A a new implementation of the two-dimensional FFT (2-D FFT) is proposed. Compared with the usual separable solution, the new realization of the 2-D FFT has reduced arithmetic complexity. Computational savings are achieved because the 2-D case enables, after some modifications of the basic separable algorithm, scaling and inverse scaling of butterfly operators. The new improvement is also applied to
Iconic Indexing by 2-D Strings
Shi-Kuo Chang; Qing-Yun Shi; Cheng-Wen Yan
1987-01-01
In this paper, we describe a new way of representing a symbolic picture by a two-dimensional string. A picture query can also be specified as a 2-D string. The problem of pictorial information retrieval then becomes a problem of 2-D subsequence matching. We present algorithms for encoding a symbolic picture into its 2-D string representation, reconstructing a picture from its
NSDL National Science Digital Library
2010-01-01
This article from New Zealand maths contains justifications for teaching geometry in the elementary grades and thoughts on how children learn geometry, including ideas from Piaget and the van Hieles. The article concludes with an example of how adults in a non-school setting would apply the van Hiele stages in an unfamiliar space.
Michael Deering
1995-01-01
This paper introduces the concept of Geometry Compression, al- lowing 3D triangle data to be represented with a factor of 6 to 10 times fewer bits than conventional techniques, with only slight loss- es in object quality. The technique is amenable to rapid decompres- sion in both software and hardware implementations; if 3D render- ing hardware contains a geometry decompression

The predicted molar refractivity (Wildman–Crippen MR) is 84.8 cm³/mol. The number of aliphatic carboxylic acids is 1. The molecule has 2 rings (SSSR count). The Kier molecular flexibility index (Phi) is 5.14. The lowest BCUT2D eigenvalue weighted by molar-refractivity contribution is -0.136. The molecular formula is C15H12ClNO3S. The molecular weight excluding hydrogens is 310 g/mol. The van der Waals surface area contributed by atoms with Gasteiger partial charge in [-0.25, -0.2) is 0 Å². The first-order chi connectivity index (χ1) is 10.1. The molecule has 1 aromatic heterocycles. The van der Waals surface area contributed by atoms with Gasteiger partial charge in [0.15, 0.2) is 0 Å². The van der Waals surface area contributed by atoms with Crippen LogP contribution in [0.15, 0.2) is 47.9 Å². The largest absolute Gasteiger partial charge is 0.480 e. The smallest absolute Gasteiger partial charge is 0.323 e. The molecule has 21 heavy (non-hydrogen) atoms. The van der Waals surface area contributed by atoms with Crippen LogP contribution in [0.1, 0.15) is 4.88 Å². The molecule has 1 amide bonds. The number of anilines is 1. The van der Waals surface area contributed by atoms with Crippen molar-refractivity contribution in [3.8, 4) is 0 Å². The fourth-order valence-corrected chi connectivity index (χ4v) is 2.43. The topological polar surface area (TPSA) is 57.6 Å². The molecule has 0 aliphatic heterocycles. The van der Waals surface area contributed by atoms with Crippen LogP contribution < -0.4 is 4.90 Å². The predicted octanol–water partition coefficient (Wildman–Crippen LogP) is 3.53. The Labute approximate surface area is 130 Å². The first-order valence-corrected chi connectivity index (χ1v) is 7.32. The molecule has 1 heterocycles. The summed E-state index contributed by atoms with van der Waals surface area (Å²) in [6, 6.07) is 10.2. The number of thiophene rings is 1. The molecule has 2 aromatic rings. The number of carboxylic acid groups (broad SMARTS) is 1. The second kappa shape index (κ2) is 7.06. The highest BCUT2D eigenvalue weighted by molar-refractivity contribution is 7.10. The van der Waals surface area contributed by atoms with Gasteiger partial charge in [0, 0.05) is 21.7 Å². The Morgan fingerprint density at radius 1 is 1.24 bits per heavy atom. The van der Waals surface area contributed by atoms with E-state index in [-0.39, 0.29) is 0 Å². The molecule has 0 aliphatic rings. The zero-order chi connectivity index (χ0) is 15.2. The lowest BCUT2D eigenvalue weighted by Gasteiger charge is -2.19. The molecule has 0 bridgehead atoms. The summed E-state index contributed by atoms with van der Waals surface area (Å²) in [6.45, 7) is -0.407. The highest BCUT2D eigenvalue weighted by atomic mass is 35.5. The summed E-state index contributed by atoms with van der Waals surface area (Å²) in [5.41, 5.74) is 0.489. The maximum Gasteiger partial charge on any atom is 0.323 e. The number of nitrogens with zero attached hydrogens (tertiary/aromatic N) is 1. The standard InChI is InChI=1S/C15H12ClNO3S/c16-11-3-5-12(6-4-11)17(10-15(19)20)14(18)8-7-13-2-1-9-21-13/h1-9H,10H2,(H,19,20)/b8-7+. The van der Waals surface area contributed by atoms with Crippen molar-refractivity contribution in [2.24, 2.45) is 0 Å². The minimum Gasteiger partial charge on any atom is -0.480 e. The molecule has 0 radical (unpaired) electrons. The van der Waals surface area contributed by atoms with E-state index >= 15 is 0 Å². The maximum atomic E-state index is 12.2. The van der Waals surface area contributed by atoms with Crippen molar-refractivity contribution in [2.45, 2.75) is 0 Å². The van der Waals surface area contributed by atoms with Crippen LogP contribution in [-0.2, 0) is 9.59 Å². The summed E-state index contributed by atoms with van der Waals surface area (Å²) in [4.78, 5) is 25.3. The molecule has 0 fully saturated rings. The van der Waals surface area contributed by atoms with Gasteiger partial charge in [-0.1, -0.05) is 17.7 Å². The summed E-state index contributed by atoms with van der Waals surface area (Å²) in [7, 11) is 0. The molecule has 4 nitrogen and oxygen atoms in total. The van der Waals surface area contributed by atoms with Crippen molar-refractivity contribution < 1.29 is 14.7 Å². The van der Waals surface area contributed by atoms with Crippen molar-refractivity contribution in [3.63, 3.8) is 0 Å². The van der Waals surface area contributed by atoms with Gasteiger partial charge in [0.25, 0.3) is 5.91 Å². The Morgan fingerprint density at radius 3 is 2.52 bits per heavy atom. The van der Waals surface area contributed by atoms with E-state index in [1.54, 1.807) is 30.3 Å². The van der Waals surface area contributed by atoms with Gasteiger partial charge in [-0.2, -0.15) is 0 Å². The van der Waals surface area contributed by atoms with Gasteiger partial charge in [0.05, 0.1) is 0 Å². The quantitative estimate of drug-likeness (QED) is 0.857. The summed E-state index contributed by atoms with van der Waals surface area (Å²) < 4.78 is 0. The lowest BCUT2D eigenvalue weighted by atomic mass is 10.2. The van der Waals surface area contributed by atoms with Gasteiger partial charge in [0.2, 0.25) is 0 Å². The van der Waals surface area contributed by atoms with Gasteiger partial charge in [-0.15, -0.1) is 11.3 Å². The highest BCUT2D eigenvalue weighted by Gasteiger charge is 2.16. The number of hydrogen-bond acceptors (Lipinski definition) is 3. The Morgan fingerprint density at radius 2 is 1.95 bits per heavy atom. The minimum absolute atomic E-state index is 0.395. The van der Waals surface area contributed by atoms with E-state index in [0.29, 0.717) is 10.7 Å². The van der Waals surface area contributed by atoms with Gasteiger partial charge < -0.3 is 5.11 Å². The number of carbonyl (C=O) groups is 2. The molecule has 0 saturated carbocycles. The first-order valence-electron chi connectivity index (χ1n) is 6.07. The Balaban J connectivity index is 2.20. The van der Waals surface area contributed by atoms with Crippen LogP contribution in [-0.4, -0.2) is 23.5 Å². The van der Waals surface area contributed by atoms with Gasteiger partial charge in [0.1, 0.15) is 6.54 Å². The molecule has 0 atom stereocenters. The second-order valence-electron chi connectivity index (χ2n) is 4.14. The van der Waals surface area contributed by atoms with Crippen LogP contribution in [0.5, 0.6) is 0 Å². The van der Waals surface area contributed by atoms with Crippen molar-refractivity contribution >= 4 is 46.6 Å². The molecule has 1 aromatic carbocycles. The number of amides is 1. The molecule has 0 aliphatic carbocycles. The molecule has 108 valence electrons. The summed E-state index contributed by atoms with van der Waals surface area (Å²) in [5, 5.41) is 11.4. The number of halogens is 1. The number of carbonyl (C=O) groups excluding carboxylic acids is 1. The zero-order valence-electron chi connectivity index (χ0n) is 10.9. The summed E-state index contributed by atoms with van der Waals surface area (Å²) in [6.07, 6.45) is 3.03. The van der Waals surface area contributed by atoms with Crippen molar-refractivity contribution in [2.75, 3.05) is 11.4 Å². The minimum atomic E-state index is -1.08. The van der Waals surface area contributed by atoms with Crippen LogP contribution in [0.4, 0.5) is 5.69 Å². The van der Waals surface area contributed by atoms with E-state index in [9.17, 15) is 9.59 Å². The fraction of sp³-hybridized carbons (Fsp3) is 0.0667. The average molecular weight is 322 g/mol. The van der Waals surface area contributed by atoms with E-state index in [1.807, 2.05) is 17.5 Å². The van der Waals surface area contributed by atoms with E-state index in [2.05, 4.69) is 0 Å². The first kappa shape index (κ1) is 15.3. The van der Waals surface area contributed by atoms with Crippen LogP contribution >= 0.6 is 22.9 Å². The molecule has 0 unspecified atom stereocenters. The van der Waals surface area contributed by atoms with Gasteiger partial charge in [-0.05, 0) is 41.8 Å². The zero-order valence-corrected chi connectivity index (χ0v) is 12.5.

NSDL National Science Digital Library
Ms. Hocutt
2010-02-03
Play these fun games to see how good your geometry skills are and learn more about geometry. First, let's see if you can Feed Billy Bug. Then, see if you can help in the Space Rescue. If you're ready, play this fun game about angles find out what is your angle ?. ...
Lott, Geoffrey A; Utterback, James K; Widom, Julia R; Aspuru-Guzik, Alán; Marcus, Andrew H
2011-01-01
By applying a phase-modulation fluorescence approach to 2D electronic spectroscopy, we studied the conformation-dependent exciton-coupling of a porphyrin dimer embedded in a phospholipid bilayer membrane. Our measurements specify the relative angle and separation between interacting electronic transition dipole moments, and thus provide a detailed characterization of dimer conformation. Phase-modulation 2D fluorescence spectroscopy (PM-2D FS) produces 2D spectra with distinct optical features, similar to those obtained using 2D photon-echo spectroscopy (2D PE). Specifically, we studied magnesium meso tetraphenylporphyrin dimers, which form in the amphiphilic regions of 1,2-distearoyl-sn-glycero-3-phosphocholine liposomes. Comparison between experimental and simulated spectra show that while a wide range of dimer conformations can be inferred by either the linear absorption spectrum or the 2D spectrum alone, consideration of both types of spectra constrains the possible structures to a "T-shaped" geometry. The...
Electromagnetic gauge for measuring the radial particle velocity in 2-D flow
NASA Astrophysics Data System (ADS)
Rosenberg, G.; Yaziv, D.; Mayseless, M.
1982-04-01